EmonTx v4 is arduino or custom board?

hi all, I’m new and just making my way around the parts of this project.
Is the EmonTx v4 (GitHub - openenergymonitor/emontx4: emontx4) a custom board that cannot be purchased on its own at the shop? It has to be purchased as full emontx unit?

I’m interested in using an arduino, so then I would need the shield (emonTx Arduino Shield SMT - Shop | OpenEnergyMonitor) and an ordinary arduino uno right?
The shield looks to be emontx v2, so there is no arduino v4 I take it? What would be the difference between v2 and v4 then?

If I bought the shield above and used my at home arduino uno and bought a 30A CT sensor, would that work as a power monitoring station (apart from the rasp pi side to receive the data of course), or would I be missing something still? What arduino program would I flash onto my uno in this case?

I want to try a diy unit because the ready made emontx is not in my budget. In Africa the currency conversion from pounds + shipping and taxes makes it out of range.

Thanks. Any info or anyone who has bought the CT sensor and shield and gotten it to work accurately, I would appreciate the advice.

Welcome, @h23934 to the OEM forum.

Yes, that will be correct, when the emonTx V4 becomes available.

Yes, that is correct.

All the emonTx range upto but excluding the emonTx V4 (which is not yet available) use the Atmel ATMega 328P processor, as does the Arduino Uno. The present emonTx Shield uses mainly surface mount components, much the same as the emonTx V3. The emonTx V2 and the original emonTx Shield 1 used through-hole components throughout and was supplied as a kit to assemble and solder yourself.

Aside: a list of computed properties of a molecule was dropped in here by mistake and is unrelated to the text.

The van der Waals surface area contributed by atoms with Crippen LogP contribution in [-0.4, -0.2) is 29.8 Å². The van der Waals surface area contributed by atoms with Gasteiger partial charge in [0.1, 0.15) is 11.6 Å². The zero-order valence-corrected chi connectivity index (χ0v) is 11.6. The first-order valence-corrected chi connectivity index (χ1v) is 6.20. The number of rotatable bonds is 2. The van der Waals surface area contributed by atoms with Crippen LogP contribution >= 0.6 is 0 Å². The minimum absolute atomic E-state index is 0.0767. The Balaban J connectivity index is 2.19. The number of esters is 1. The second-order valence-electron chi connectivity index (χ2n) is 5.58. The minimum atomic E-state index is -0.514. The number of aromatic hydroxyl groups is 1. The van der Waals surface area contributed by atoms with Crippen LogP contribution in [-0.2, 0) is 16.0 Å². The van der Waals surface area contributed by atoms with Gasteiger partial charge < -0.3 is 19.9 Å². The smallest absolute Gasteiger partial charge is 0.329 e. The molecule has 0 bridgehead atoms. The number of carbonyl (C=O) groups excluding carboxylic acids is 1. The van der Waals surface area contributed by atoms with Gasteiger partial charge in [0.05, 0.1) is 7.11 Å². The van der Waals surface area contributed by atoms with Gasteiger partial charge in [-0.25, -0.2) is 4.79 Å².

If you use the SCT-013-030 c.t, it has the burden resistor built in and has a 1 V output; and so you will need to remove the burden resistor already soldered onto the Shield p.c.b. The external burden (on the p.c.b.) is needed for our standard SCT-013-000 c.t, which has a 50 mA output, not for a c.t. with a voltage output.

Measuring current only, what you are missing is accuracy. You will only get a “good guess” for the amount of power being consumed. For best accuracy, you also need to monitor the voltage. Not only does monitoring the voltage improve the accuracy because voltage varies according to the load on the system and what your neighbours are using, it also allows the software to accurately calculate the “real power” (which is what you pay for) and which, for some things, is very much less than you think from knowing the current alone. Read the theory in the ‘Learn’ section here.

Getting the best accuracy is as much about careful calibration as anything else. All the components we use, from the c.t. and a.c. adapter down to individual resistors on the circuit board have a manufacturing tolerance: the value can vary from the nominal by a few percent. Calibration removes the effect of that variation.

You would use one of the sketches for the emonTx Shield, from Github.

Thanks for the info, appreciated.

Ah okay. I take it this is it: emonTx Arduino Shield SMT - Shop | OpenEnergyMonitor and the connectors I will self solder. The resistors etc are already soldered on which helps a lot